Will Wikinson, "Why I’m Not a Bleeding-Heart Libertarian"
Liberalism is not so foolish as to aim at the abolition of the state. Liberals fully recognize that no social coöperation and no civilization could exist without some amount of compulsion and coercion. It is the task of government to protect the social system against the attacks of those who plan actions detrimental to its maintenance and operation. *
Ludwig von Mises, "Omnipotent Government"
Government may even be called the most beneficial of all earthly institutions as without it no peaceful human cooperation, no civilization, and no moral life would be possible. *
Ludwig von Mises, "Economic Freedom and Interventionism"
Extreme laissez faire capitalism of the kind extolled off and on over the past two centuries, and increasingly preached by economists, financiers and conservative thinkers over the past four decades, is a perverse distortion of human nature, foisted upon us by cold and demented thinkers captivated by inhuman notions of efficiency and domination. In the end, it is a system that reduces each human being to an object whose value is nothing beyond what it is worth in the market. We need to restore a social balance, in which private property, entrepreneurialism and commercial activity do not dominate our lives and set all the rules for our existence, but function within a democratic social order framed by a politically coherent and effective commitment to the public good. In a democratic social order there exists an activist public sector controlling a substantial store of social goods, and channeling democratic energies and intelligence into the ambitious perfection of such goods. *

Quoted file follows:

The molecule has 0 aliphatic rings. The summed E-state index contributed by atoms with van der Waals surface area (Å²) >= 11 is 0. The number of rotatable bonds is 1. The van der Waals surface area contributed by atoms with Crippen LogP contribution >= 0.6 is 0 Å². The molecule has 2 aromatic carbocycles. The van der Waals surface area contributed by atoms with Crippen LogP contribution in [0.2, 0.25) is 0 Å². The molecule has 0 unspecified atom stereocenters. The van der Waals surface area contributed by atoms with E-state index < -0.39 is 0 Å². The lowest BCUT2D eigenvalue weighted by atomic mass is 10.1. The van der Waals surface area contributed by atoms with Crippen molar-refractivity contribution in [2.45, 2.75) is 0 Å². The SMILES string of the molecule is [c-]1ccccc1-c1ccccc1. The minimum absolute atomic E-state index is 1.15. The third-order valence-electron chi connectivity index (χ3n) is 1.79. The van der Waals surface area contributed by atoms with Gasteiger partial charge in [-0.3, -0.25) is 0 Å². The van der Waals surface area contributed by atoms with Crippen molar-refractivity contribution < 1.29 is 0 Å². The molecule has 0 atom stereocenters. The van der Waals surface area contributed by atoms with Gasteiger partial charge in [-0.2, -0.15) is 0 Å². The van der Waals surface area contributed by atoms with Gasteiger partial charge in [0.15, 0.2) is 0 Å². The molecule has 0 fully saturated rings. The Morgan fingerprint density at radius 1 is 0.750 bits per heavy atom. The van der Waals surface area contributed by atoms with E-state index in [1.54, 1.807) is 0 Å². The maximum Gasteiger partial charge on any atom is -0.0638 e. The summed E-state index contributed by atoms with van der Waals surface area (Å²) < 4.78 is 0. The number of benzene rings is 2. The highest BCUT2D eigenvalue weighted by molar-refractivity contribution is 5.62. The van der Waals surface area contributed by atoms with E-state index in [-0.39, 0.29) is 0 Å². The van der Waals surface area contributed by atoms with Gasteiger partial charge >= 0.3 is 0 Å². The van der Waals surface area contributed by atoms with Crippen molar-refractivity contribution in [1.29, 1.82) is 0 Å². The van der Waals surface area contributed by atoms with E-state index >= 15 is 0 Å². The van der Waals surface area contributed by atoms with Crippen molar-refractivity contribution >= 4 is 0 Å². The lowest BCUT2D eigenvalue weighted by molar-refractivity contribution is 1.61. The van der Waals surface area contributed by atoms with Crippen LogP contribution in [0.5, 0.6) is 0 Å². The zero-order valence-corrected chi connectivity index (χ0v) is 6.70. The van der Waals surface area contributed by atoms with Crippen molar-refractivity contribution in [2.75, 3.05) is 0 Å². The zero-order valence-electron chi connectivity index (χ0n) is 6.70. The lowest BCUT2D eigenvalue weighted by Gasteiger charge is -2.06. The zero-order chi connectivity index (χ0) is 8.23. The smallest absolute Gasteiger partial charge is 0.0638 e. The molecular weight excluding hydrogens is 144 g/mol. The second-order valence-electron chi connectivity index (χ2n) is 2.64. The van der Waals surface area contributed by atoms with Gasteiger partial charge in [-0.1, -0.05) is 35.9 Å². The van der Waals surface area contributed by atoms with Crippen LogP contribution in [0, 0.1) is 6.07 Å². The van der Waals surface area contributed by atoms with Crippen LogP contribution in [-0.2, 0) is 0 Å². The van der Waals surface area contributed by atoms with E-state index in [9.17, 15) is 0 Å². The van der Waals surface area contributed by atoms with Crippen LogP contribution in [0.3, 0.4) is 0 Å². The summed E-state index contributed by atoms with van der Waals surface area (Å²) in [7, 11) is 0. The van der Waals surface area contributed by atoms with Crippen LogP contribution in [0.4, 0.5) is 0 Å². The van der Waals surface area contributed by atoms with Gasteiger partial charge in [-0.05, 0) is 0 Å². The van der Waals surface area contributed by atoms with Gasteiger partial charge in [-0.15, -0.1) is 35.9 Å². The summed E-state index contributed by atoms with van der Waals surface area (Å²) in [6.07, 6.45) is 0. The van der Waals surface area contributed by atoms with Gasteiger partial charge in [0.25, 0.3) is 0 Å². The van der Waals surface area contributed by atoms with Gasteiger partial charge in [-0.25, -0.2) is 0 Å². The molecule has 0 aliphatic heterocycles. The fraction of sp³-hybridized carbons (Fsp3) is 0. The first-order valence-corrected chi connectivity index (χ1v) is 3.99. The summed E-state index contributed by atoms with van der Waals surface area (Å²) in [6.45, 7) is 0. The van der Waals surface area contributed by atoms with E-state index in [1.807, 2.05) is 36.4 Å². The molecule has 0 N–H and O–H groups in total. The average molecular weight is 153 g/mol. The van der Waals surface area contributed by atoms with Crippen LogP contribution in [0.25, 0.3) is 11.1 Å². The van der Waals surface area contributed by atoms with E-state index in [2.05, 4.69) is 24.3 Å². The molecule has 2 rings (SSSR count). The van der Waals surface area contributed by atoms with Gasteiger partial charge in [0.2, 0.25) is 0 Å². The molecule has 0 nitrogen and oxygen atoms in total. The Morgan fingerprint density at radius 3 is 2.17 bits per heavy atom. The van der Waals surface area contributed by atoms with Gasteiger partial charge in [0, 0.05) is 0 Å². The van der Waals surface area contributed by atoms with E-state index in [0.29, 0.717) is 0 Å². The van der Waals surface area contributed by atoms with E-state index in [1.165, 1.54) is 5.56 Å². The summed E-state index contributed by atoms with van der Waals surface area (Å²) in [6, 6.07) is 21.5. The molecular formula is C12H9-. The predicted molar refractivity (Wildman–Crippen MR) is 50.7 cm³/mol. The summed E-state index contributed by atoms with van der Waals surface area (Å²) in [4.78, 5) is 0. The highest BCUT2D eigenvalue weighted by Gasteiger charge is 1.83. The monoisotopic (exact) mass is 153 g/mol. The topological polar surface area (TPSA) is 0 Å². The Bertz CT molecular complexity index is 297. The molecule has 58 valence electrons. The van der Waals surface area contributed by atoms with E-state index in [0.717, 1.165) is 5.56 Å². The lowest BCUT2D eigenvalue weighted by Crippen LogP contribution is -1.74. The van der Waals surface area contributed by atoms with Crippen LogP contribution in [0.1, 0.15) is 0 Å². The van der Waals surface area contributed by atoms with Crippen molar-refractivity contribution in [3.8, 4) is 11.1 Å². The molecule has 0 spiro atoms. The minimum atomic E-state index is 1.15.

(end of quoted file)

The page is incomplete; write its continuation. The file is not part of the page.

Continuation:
Dan Kervick, "Public Money for Public Purpose: Toward the End of Plutocracy and the Triumph of Democracy – Part VI"
[...] the failure of the market to insure against uncertainties has created many social institutions in which the usual assumptions of the market are to some extent contradicted. The medical profession is only one example, though in many respects an extreme one. All professions share some of the same properties. The economic importance of personal and especially family relationships, though declining, is by no means trivial in the most advanced economies; it is based on non-market relations that create guarantees of behavior which would otherwise be afflicted with excessive uncertainty. Many other examples can be given. The logic and limitations of ideal competitive behavior under uncertainty force us to recognize the incomplete description of reality supplied by the impersonal price system. *
Kenneth Arrow, "Uncertainty And The Welfare Economics Of Medical Care"
On Hayek… in my view, there are four Hayeks, one good, and three of varying degrees of badness:
- The good Hayek of the price system as a discovery and information transmission mechanism, of the importance of entrepreneurship, and of private property and the rechstaat as guarantees of individual liberty.
- The bad Hayek who prefers Augusto Pinochet to Helmut Schmidt.
- The worse Hayek who had his head completely up his posterior on economic policy during the Great Depression.
- The worst-of-all Hayek. The one who when Keynes praises the Road to Serfdom and pronounces himself in "not just agreement, but deeply moved agreement with it" responds "no you are not!" *
Brad DeLong, "Daniel Kuehn: Maynard, Fred, Gus and Ralph on the History of Macroeconomics".
... I think the Austrian business-cycle theory has done the world a great deal of harm. If you go back to the 1930s, which is a key point, here you had the Austrians sitting in London, Hayek and Lionel Robbins, and saying you just have to let the bottom drop out of the world. You’ve just got to let it cure itself. You can’t do anything about it. You will only make it worse. You have Rothbard saying it was a great mistake not to let the whole banking system collapse. I think by encouraging that kind of do-nothing policy both in Britain and the United States, they did harm. *